The boy was kneeling in front of a bulbasaur, stroking his glossy bud, but Charmander stormed over and set the grass-type fleeing, tears in his eyes, with just a single swipe of claws.

The human watched his potential partner run off, arms draped over his knees. "That was mean," he said, not angry but flat, just an observation. Charmander stood and fumed in front of him, growling, tail blazing.

"You can't go with any of the other people," the human mused. "You'd eat them alive, wouldn't you?" Charmander hissed, and the boy smiled back. "Want to come with me?"

That was the first day that she fought, really fought, and so the first day that she won. And she was gratified to find that the boy lived up to all her expectations and more.

Charizard slipped around to the far side of the glacier, and when Blastoise reemerged from her shell her opponent was nowhere to be seen. She didn't seem bothered, though, simply sat back with eyes half-closed, gathering strength. Charizard built herself up, too, swooping and looping in a chaotic dance, keeping always out of sight.

She was forced to make the first approach, when it became clear that Blastoise had no intention of doing anything but sitting and waiting for her. Charizard came sweeping back around the peak, preceded by a solar beam, and Blastoise raised a lazy hand. The water in the pool rose with it and lunged at Charizard, clenching like a fist.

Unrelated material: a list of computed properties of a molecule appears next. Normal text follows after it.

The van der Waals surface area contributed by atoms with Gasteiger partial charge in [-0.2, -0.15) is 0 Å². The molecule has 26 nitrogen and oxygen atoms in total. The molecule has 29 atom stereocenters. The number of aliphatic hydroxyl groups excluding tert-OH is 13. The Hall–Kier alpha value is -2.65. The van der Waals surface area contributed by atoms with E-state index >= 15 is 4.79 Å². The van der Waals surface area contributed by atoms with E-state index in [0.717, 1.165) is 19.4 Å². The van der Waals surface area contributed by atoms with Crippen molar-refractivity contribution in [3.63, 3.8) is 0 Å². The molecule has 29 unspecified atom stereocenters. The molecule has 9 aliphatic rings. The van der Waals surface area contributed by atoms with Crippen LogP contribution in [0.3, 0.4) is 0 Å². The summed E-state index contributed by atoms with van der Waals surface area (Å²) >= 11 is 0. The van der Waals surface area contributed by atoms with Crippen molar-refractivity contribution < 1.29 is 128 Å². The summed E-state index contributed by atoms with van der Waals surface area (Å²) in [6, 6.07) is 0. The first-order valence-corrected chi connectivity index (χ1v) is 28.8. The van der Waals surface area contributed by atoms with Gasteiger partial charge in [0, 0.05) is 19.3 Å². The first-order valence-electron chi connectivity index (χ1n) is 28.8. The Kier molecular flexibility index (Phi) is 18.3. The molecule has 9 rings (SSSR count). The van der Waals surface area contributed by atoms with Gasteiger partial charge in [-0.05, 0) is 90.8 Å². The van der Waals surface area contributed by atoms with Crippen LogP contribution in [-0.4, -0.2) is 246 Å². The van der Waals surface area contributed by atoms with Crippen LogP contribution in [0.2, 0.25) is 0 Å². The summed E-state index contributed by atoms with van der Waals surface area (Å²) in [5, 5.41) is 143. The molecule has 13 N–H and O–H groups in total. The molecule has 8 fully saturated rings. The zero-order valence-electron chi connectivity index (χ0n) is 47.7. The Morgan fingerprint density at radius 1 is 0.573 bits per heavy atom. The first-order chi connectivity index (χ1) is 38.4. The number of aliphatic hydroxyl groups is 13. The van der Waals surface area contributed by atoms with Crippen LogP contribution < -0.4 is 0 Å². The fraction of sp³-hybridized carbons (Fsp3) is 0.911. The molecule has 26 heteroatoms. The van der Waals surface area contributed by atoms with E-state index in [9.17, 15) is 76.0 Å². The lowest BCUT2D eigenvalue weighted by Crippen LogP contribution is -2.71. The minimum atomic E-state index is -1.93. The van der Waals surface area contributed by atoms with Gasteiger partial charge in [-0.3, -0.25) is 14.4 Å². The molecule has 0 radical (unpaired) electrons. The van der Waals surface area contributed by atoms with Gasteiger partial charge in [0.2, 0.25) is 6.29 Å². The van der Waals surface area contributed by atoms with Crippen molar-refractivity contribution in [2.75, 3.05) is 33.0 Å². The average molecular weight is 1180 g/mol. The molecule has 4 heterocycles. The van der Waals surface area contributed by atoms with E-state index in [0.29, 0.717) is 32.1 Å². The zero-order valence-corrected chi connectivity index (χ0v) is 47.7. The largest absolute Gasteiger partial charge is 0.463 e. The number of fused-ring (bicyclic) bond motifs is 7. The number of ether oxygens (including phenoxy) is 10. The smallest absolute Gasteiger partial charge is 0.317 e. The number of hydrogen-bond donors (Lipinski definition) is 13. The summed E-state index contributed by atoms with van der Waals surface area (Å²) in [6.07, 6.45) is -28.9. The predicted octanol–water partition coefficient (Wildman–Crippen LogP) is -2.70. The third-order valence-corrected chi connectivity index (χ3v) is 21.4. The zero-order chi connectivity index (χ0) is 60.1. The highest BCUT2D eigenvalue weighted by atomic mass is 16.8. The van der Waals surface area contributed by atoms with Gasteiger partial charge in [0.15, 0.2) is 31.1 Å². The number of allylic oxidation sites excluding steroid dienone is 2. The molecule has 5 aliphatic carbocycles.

Charizard dodged again, effortlessly, the slightest angling of her wings enough to let her slip past unharmed. The wall of water crashed closed behind her with a roar and a cascade of rainbow-hazed droplets. Charizard prepared another solar beam, and this time when she released it, Blastoise didn't have time to withdraw. Searing energy cut across her hide rather than the armor of her shell.

They went on separate adventures, then, but no surprise that their paths crossed. They were proud, and their trainers were proud, and after all they pursued the same goal. Charmander and Squirtle, Charmeleon and Wartortle, Charizard and Blastoise—they didn't always fight each other; sometimes their trainers sent them against other, lesser pokémon. But they made no secret of who they really wanted to fight, and their trainers indulged them often enough. They felt it, too: the clash between their oldest companions was somehow different, more true than battling with any others.

The pokémon grew in strength, and the trainers grew in cunning, and all of them grew—older, wiser, found new equilibrium. They didn't fight every time—they could sit together, and laugh together, and battle, even, side by side. And they did. But they knew it would come to a fight in the end, for the title, for immortality. And so Charizard was not surprised when her trainer came to her with a conspiratorial smile and a proposition, and they began a treasure hunt.